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3.75 of 5 stars 3.75  ·  rating details  ·  1,392 ratings  ·  96 reviews
LaBrava is vintage Leonard: a blend of the true-to-life and the totally make-believe, the cinematic and the suspenseful, the world we know and a whole lot of worlds we're glad we don't. Only Leonard can concoct such a potent cocktail: one part raw humanity, one part pure insanity, a dash of lethal action, and his irresistible, eccentric spice.Joe La Brava is an ex-Secret S...more
Paperback, 288 pages
Published May 28th 1998 by Harper Perennial (first published 1983)
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Dan Schwent
Former Secret Service agent Joe LaBrava meets an actress he fell in love with at age twelve. Now she's being blackmailed by a redneck and his Cuban partner. Or is she...? Can LaBrava get to the bottom of things before he winds up dead?

When it comes to Elmore Leonard books, they're either awesome or just okay. This one is definitely closer to okay.

The plot was pretty good. LaBrava, a photographer and former FBI man, gets entangled with Jean Shaw, an actress he's pined over for years and a blackma...more
I bought this today at the Out of the Closet thrift store on Biscayne, and once I got home and opened it up to read, discovered that it's an autographed copy! I'm irrationally thrilled by this. There's something so cool about finding out that even though I never managed to meet him, I now have a book with his signature in it. I actually don't know why that's cool and exciting to me, I guess because Leonard's one of those writers I would've liked to have met but obviously now I never will, and th...more
I have read 11 Elmore Leonard books so far and this one is the least favorite. It lacked almost everything that makes him a hailed writer of this kind of books. It wasnt enough well written hardcore story and it wasnt fun story with quirky characters like some of his other crime books. He is a rare master of great dialogue and believable shady,low life characters. Except LaBrava himself the other characters felt like a parody,vanilla versions of his other better books,characters.

This book show h...more
“A while ago somewhere
I don’t know when
I was watching a movie with a friend.
I fell in love with the actress.
She was playing a part that I could understand.”

-Neil Young, “A Man Needs a Maid”

It took a chapter or two, after we’re finally introduced to Jean Shaw and what she means to secret service agent come photographer Joe LaBrava, that Neil Young’s song “A Man Needs a Maid” came to mind. I’m sure we all have that actress, or actor, who we’ve seen and who in our youth we maybe fell a little...more
Corey Lynn Fayman
Elmore Leonard, he mixes it up you know, you don’t see what’s coming. And there’s always one guy, you see, he’s smarter than the rest of the dumb asses in the room, guys who think they’re cool ‘cause they went hunting one time, shot a wild boar that was coming straight at ‘em, they just stood their ground and stuck that head shot. Oh yeah, they spent a couple years in the pen. That’s where they learned what life was really about. But this one guy, he’s seen it all, he knows how to keep an eye ou...more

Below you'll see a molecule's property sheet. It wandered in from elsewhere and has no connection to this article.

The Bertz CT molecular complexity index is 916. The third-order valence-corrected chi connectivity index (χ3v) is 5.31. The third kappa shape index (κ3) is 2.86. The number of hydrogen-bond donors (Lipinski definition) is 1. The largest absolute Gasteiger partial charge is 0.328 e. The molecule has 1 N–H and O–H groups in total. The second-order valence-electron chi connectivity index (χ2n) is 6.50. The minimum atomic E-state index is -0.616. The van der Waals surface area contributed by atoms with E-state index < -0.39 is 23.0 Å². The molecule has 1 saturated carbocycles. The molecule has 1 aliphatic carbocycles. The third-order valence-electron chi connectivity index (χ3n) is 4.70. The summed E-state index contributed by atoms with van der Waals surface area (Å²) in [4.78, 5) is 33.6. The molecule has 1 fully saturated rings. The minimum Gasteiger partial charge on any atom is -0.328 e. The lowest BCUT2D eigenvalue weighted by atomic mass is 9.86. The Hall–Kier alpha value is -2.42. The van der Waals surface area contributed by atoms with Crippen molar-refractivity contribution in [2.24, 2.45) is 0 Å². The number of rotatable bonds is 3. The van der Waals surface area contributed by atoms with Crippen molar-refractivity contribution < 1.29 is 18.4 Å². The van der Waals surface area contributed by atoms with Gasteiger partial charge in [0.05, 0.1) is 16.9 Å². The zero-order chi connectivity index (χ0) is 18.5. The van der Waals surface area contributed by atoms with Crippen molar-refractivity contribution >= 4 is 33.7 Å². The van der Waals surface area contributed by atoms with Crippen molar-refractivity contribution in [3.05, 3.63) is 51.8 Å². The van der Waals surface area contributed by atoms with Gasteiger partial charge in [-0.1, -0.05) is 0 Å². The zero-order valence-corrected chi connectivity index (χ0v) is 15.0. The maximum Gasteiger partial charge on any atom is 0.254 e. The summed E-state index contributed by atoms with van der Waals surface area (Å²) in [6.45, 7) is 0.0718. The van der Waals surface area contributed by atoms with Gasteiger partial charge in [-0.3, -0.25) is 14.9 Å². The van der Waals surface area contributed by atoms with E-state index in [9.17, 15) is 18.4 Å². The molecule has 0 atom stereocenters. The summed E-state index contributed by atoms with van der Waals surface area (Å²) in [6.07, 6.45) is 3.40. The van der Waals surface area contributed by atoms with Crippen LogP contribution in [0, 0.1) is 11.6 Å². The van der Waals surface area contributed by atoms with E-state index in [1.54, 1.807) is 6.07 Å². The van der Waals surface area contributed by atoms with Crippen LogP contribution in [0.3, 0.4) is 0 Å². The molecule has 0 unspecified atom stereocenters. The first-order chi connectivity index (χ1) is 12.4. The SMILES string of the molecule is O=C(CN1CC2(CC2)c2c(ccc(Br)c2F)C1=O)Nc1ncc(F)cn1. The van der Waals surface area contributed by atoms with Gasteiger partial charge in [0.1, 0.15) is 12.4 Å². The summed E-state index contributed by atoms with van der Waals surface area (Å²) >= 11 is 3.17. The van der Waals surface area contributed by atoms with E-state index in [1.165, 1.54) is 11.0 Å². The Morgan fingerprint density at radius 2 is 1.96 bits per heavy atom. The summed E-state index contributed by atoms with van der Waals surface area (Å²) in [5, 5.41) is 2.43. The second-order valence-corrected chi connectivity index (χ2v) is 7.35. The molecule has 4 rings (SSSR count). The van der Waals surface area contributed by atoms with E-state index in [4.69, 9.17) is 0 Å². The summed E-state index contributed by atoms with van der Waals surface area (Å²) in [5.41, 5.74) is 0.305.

If you’re familiar with the noir genre, nothing about La Brava will surprise you. Yet, the ride is still worth it. If one can imagine a Raymond Chandler novel where everything about the scam, the job, the set-up goes wrong but where there is a nasty turn to that wrongness, one can imagine La Brava. The joy is in the cast of characters. These would make good characters in a video game because they are stereotypes with a twist.

The protagonist is Joe LaBrava. Joe is a former Secret Service agent wh...more
I found myself thinking of this book as "early Leonard," which really isn't true--sure, it predates a lot of the stuff by him that I've liked best (Get Shorty, Rum Punch, Out Of Sight) but not by that much. And more importantly, by the time he published La Brava, Leonard had been publishing novels for 30 years. Last Stand At Sabre River, a western novel of Leonard's that I read a few years ago, fits the "early" descriptor much better. And yet, with this book missing much of the dry wit that I go...more
Not that Leonard needs a plug. But while Glitz was his first best-seller, I always preferred LaBrava. The title character is a former secret service agent turned pro artsy photographer. He suffers regrets over the only time he had to kill someone. Soon he runs afoul of a crazy ex-cop the force is well rid of. Next his mentor/friend and a sultry ex-starlet are threatened in an extortion scheme. LaBrava is happy to help, but soon notices that some aspects of the case resemble plot elements from th...more
I'm embarrassed to admit that I've never read Elmore Leonard's work before, even though I observed my father, husband and brothers enjoying his work over the past 25 years or more. For some reason I must have thought his books weren't for me. How wrong I was!

There are many good things about LABRAVA. The plot: noir with a twist, and one that leaves the reader wondering what will happen after the end of the book. The setting: South Beach before the Diet. The characters: complex doesn't begin to de...more